The interpretability researcher Neel Nanda has published a massive list of 200 open and concrete problems in mechanistic interpretability. They’re split into the following categories:
These are great projects to go for and we’re collaborating with Neel Nanda to run a mechanistic interpretability hackathon the 20th of January! As Lawrence Chan mentions in a new post; we need to touch reality as soon as possible, and these hackathons are a great way to get fast and concrete research results. You can join us but you can also run a local hackathon site!
ML improving ML
Thomas Woodside summarizes a collaborative project to map cases where ML systems are self-improving. There are already 11 different major research projects that have shown machine learning systems used to improve other systems and we assume that there is much more happening behind the scenes since these are only published papers.
Several of the projects use models to create data that another model is fine-tuned on while a few relate to speed-ups in running and developing machine learning systems. These include using ML to better optimize GPUs, optimizing compilers and helping humans spot flaws in a large language model using (LLM) another LLM.
A concrete example of the data generation and fine-tuning a paper from Microsoft and MIT that shows a LLM can be used to generate programming puzzles that a programming LLM is fine-tuned and improves a lot from.
With ML already reaching this level, we have to make sure that there are good introductions to ML safety for academics and engineers to understand the prominent issues with AI development. Vael Gates and Collin Burns try to identify the best intro texts by asking a bunch of ML researchers (28) which of eight texts they prefer. They find that the best resource is Joe Carlsmith’s “More is Different” blog posts.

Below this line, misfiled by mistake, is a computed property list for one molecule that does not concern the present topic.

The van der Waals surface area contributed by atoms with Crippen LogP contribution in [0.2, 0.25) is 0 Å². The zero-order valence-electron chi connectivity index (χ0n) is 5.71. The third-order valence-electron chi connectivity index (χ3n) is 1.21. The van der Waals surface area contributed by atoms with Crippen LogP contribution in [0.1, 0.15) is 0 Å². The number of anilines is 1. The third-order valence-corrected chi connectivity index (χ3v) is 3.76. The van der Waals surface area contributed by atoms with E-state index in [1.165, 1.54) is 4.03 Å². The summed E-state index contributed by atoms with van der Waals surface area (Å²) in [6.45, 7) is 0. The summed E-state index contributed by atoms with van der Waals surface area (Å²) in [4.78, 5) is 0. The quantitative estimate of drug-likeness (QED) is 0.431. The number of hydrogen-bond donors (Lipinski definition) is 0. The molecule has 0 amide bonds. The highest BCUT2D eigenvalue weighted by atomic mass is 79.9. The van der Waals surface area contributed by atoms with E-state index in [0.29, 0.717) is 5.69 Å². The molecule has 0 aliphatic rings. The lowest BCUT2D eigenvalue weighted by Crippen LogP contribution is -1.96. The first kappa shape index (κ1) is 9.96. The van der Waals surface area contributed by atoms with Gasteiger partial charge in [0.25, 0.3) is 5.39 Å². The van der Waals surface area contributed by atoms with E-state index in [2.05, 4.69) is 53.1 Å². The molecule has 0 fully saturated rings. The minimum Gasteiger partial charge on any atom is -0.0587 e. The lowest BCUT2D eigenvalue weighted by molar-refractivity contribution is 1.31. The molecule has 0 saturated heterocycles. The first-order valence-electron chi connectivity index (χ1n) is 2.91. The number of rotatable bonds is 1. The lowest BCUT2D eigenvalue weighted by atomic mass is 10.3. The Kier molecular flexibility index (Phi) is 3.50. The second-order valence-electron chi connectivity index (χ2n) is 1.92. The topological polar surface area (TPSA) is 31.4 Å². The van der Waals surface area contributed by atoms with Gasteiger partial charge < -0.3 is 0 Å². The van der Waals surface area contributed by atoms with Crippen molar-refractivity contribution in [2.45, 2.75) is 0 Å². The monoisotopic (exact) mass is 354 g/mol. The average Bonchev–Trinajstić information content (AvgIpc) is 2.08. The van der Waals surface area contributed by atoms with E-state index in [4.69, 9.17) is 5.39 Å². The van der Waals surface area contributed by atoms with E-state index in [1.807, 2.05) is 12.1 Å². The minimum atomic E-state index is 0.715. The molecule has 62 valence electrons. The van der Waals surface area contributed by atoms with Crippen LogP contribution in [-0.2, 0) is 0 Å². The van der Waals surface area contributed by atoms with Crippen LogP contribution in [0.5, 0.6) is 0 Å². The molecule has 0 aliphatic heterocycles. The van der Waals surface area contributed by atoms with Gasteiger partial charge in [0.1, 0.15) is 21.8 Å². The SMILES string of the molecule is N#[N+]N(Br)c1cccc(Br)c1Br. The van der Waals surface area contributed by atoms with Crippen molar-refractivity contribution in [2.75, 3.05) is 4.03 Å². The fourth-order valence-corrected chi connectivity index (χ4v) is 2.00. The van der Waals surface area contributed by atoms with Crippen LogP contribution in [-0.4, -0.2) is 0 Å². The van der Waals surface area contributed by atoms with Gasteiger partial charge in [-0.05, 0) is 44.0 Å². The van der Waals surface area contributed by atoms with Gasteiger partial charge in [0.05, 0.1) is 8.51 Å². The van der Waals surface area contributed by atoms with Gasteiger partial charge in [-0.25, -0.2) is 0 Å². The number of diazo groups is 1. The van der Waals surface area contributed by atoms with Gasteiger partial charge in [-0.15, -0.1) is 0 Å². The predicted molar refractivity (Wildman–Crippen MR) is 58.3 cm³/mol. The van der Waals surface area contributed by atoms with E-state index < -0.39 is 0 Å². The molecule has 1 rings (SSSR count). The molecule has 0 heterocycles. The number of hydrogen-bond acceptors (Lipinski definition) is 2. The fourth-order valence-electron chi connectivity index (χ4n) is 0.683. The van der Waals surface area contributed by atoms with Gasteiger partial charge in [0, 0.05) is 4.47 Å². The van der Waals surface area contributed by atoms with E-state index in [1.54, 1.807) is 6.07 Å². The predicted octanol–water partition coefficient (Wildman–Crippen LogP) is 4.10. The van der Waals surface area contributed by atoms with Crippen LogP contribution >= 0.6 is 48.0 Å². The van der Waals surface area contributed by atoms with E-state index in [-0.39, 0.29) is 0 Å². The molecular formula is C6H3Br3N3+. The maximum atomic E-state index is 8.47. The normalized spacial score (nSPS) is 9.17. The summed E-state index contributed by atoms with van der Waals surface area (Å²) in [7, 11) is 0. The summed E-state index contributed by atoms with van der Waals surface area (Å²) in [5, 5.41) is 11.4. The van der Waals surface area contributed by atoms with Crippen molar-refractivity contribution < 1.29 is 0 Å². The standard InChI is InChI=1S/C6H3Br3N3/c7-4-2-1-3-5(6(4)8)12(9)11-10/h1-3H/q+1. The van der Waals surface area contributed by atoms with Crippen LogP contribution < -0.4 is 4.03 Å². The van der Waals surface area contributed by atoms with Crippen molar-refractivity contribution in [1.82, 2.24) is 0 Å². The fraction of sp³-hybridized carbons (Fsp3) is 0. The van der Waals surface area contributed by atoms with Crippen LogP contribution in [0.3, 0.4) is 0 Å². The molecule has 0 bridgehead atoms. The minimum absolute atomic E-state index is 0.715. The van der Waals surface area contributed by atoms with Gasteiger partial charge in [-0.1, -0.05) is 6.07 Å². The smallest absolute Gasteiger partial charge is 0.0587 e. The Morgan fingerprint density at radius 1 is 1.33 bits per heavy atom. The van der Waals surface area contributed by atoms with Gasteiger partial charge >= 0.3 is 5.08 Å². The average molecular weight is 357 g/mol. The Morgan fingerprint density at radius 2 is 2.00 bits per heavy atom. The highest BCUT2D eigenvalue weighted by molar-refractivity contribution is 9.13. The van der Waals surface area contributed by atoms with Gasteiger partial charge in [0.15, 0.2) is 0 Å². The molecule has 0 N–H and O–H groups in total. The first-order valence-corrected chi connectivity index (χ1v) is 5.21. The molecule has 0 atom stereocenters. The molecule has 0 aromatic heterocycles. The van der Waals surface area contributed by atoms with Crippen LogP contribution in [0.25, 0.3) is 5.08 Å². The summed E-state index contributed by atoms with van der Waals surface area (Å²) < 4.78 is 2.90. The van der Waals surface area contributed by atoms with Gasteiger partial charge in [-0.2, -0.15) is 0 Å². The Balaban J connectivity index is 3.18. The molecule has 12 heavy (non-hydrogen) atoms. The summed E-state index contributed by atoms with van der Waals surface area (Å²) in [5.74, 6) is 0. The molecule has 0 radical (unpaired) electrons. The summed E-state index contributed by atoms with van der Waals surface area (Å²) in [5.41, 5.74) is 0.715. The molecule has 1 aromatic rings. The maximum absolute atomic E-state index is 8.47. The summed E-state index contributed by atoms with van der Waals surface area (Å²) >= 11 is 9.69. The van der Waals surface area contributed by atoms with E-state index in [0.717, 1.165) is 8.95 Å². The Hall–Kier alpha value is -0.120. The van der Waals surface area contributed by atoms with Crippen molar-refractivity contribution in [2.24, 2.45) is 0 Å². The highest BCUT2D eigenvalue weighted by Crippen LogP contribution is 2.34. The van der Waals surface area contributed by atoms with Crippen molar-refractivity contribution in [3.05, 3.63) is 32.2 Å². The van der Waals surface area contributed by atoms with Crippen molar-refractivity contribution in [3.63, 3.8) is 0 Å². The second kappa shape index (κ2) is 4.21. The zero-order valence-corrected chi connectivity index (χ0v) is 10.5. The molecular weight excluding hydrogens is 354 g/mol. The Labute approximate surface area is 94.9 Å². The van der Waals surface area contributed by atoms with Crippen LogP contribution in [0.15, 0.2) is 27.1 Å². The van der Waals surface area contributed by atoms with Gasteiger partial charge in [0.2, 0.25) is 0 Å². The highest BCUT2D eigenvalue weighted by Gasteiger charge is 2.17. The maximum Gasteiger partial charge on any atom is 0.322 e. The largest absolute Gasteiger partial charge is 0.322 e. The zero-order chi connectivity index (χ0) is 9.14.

In these posts, Joe Carlsmith explores two ways of looking at ML safety: Philosophy and engineering. He mentions that the engineering approach preferred by ML academia is underrated from the philosophical side and that the philosophical side (represented by Superintelligence) is significantly undervalued from the engineering perspective.
An important point of these posts is how future AI systems will be qualitatively different from current AI systems and that this results in weird emergent behaviour.
Aligned AGI vs. unaligned AGI
In “The Case Against AI Alignment”, Andrew Sauer describes how the greatest risks of an unaligned artificial general intelligence is that humanity goes extinct while an aligned system can lead to extreme suffering for a minority or for simulated beings. It is based on the inherent outgroup hatred of human psychology.
This comes at a time when the field of alignment is growing rapidly in response to the systems that have been released in the past year. One of the most important tasks of the sub-field of alignment concerned with value alignment is also to figure out whose values to align to, something that few have grappled with until now.
Responses to Sauer’s piece accept the importance of figuring out these questions but reject the hypothesis that we should accept the death of all humans because there “might” be a highly risky outcome. Additionally, human-invoked suffering for others is not a stable state, as compared to extinction, which means it has much less relevance on the larger timescale than one might expect.
Deep learning research and other news
In other news…
We have a few interesting opportunities coming up. Thanks goes to AGISF for once more sharing opportunities in ML & AI safety.
This has been the ML & AI safety update. See you next week!